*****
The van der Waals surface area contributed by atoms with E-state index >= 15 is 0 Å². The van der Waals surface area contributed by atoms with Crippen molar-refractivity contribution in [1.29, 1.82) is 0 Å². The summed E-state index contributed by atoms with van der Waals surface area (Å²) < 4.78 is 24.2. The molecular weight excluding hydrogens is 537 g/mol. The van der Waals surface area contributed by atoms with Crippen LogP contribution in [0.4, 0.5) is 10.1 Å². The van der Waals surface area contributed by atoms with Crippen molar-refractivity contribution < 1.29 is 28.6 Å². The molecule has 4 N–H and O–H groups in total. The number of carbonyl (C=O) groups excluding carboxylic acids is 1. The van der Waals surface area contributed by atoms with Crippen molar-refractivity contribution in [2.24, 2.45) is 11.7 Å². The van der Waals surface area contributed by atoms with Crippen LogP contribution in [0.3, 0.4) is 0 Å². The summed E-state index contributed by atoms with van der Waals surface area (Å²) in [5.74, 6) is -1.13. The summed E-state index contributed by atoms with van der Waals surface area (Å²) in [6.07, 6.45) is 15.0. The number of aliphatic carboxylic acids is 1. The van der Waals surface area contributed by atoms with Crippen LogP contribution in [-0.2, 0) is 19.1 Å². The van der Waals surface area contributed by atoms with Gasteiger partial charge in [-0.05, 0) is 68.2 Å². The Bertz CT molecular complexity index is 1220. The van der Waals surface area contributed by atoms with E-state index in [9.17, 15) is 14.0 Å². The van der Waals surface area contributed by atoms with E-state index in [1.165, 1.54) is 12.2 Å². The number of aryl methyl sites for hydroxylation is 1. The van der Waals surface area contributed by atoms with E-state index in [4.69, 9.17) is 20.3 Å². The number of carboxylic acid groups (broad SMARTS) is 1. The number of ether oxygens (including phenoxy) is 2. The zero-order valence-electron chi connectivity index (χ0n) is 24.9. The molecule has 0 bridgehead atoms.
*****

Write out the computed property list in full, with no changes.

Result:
The van der Waals surface area contributed by atoms with E-state index >= 15 is 0 Å². The van der Waals surface area contributed by atoms with Crippen molar-refractivity contribution in [1.29, 1.82) is 0 Å². The summed E-state index contributed by atoms with van der Waals surface area (Å²) < 4.78 is 24.2. The molecular weight excluding hydrogens is 537 g/mol. The van der Waals surface area contributed by atoms with Crippen LogP contribution in [0.4, 0.5) is 10.1 Å². The van der Waals surface area contributed by atoms with Crippen molar-refractivity contribution < 1.29 is 28.6 Å². The molecule has 4 N–H and O–H groups in total. The number of carbonyl (C=O) groups excluding carboxylic acids is 1. The van der Waals surface area contributed by atoms with Crippen molar-refractivity contribution in [2.24, 2.45) is 11.7 Å². The van der Waals surface area contributed by atoms with Crippen LogP contribution in [0.3, 0.4) is 0 Å². The summed E-state index contributed by atoms with van der Waals surface area (Å²) in [5.74, 6) is -1.13. The summed E-state index contributed by atoms with van der Waals surface area (Å²) in [6.07, 6.45) is 15.0. The number of aliphatic carboxylic acids is 1. The van der Waals surface area contributed by atoms with Crippen LogP contribution in [-0.2, 0) is 19.1 Å². The van der Waals surface area contributed by atoms with Gasteiger partial charge in [-0.05, 0) is 68.2 Å². The Bertz CT molecular complexity index is 1220. The van der Waals surface area contributed by atoms with E-state index in [9.17, 15) is 14.0 Å². The van der Waals surface area contributed by atoms with E-state index in [1.165, 1.54) is 12.2 Å². The number of aryl methyl sites for hydroxylation is 1. The van der Waals surface area contributed by atoms with E-state index in [4.69, 9.17) is 20.3 Å². The number of carboxylic acid groups (broad SMARTS) is 1. The number of ether oxygens (including phenoxy) is 2. The zero-order valence-electron chi connectivity index (χ0n) is 24.9. The molecule has 0 bridgehead atoms.